What we are seeing are the contradictions within the GOP coming to the fore. The Republican Party has a base of white working class and downwardly mobile people, but is run by and for wealthy business interests. The GOP has been very successful at papering over this contradiction with dog whistle racism, militarism and culture wars. Ultimately though working class republicans want higher wages, secure employment, and a social safety net. The corporate interests that control the party don’t want any of those things, since they would lower their return on capital. Eventually there has to be a reckoning. Frankly it’s amazing that the Republican party hasn’t torn itself apart already.

Nowhere is this contradiction sharper than on immigration. Everyone plays stupid about why nothing gets done on this issue when the answer is staring them in the face; business interests like the current immigration regime just fine as is. Why wouldn’t they? They have an undocumented workforce millions strong that they can pay pennies and treat like shit. And if undocumented  workers get uppity and demand better pay, try to unionize or even just try to get their bosses to stop stealing their wages, guess what sword of Damocles is hanging right above their head? Deportation back to a corruption ridden country where their ability to make a living has been sapped by the same kind of “free trade” agreements that have so harmed workers here in the states. It’s why these business interests raise a horrified cry of “amnesty” when the idea granting undocumenteds a legal status comes up; that would undermine the vulnerability of this workforce. On the other hand, no one (until Trump) has seriously advocated mass deportations of the undocumented since they don’t actually want to get rid of this profitably exploitable workforce, although deportation happen with sufficient regularity to be a real enough threat to discipline potential troublemakers.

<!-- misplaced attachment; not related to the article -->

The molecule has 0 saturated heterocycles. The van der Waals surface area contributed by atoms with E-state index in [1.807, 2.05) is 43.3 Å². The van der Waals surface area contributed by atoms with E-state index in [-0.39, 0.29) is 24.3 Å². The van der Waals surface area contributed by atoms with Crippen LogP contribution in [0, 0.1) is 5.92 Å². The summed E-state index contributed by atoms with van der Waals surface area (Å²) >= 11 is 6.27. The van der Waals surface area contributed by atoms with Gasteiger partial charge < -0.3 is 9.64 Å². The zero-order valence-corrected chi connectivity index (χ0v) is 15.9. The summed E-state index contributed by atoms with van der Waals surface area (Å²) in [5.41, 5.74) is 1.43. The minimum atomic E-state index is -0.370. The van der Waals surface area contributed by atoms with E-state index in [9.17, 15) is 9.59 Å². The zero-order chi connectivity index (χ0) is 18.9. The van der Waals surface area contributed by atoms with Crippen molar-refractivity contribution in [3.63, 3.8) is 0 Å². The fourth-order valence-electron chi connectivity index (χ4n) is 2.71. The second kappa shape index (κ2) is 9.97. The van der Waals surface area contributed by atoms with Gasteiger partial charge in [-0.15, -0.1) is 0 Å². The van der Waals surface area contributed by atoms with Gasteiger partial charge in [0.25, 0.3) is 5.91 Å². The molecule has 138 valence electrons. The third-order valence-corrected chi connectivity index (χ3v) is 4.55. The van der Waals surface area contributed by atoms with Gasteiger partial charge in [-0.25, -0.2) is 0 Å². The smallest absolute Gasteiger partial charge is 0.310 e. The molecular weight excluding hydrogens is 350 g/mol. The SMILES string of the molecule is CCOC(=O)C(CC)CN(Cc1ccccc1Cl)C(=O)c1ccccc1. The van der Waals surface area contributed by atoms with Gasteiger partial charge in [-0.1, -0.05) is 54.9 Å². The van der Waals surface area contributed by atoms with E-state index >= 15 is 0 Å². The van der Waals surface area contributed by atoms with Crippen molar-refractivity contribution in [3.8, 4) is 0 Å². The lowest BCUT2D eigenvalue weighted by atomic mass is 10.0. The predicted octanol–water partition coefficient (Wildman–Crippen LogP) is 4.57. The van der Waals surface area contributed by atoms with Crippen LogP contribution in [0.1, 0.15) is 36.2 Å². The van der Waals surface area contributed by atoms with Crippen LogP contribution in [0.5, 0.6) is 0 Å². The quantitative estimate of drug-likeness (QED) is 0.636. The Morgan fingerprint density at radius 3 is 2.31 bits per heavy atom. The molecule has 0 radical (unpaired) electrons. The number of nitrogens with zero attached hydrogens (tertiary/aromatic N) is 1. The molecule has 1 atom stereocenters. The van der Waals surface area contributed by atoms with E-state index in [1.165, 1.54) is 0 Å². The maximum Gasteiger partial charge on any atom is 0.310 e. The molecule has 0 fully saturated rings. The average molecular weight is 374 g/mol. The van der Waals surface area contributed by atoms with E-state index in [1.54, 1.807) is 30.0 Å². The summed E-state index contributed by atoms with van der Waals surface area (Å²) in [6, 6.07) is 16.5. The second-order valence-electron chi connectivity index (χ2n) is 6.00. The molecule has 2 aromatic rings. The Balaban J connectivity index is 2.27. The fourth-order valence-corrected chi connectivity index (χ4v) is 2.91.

The truth is that the best thing for the working class would be to grant the undocumented a legal status so that they fight wage theft, demand better pay and conditions, or struggle for union recognition, without looking over their shoulder for the INS every time they piss off their boss. Immigrant workers don’t like being treated so shabbily, and giving them the space to push back against employers would do a lot more to help wages than walls or deportations. That is to say the only way for the white working class to lesson its exploitation is to lessen the exploitation of the undocumented. But working people don’t hear this argument because the capitalist media can’t make it. If you follow the logic of this line of reasoning to its conclusion you end up at working class solidarity across ethnic and national lines, something far more threatening to the ruling class than even the prospect of a Trump presidency.

Meanwhile the arguments American workers do hear are “immigrants are taking your jobs and ruining the country” from the right and “Don’t be racist!” from liberals. The liberal argument has the merit of being simultaneously condescending and missing the point. If you want to lessen racial resentments you have to ameliorate the conditions that give rise to them, which in this case is the pitting of workers against each other instead of against the bosses. In my admittedly anecdotal experience working class whites aren’t bitter when their doctor is Indian or their lawyer is Jewish because they’re not in competition with them. But when they see a line of Mexican day laborers at Home Depot even the most enlightened can’t help but feel a little trepidation. Even if a white worker wasn’t a contractor by trade it didn’t used to be uncommon for him to pick up a little extra work doing that kind of thing on the side. When they raise what they feel to be legitimate concerns about employment security (concerns which can be but aren’t necessarily racialized) they are met with patronizing moralism, or even classist derision, instead of solidarity against the employers that exploit us all. Is it any wonder that they would be vulnerable to a charismatic buffoon like Trump that rails against both Immigrants and “political correctness?”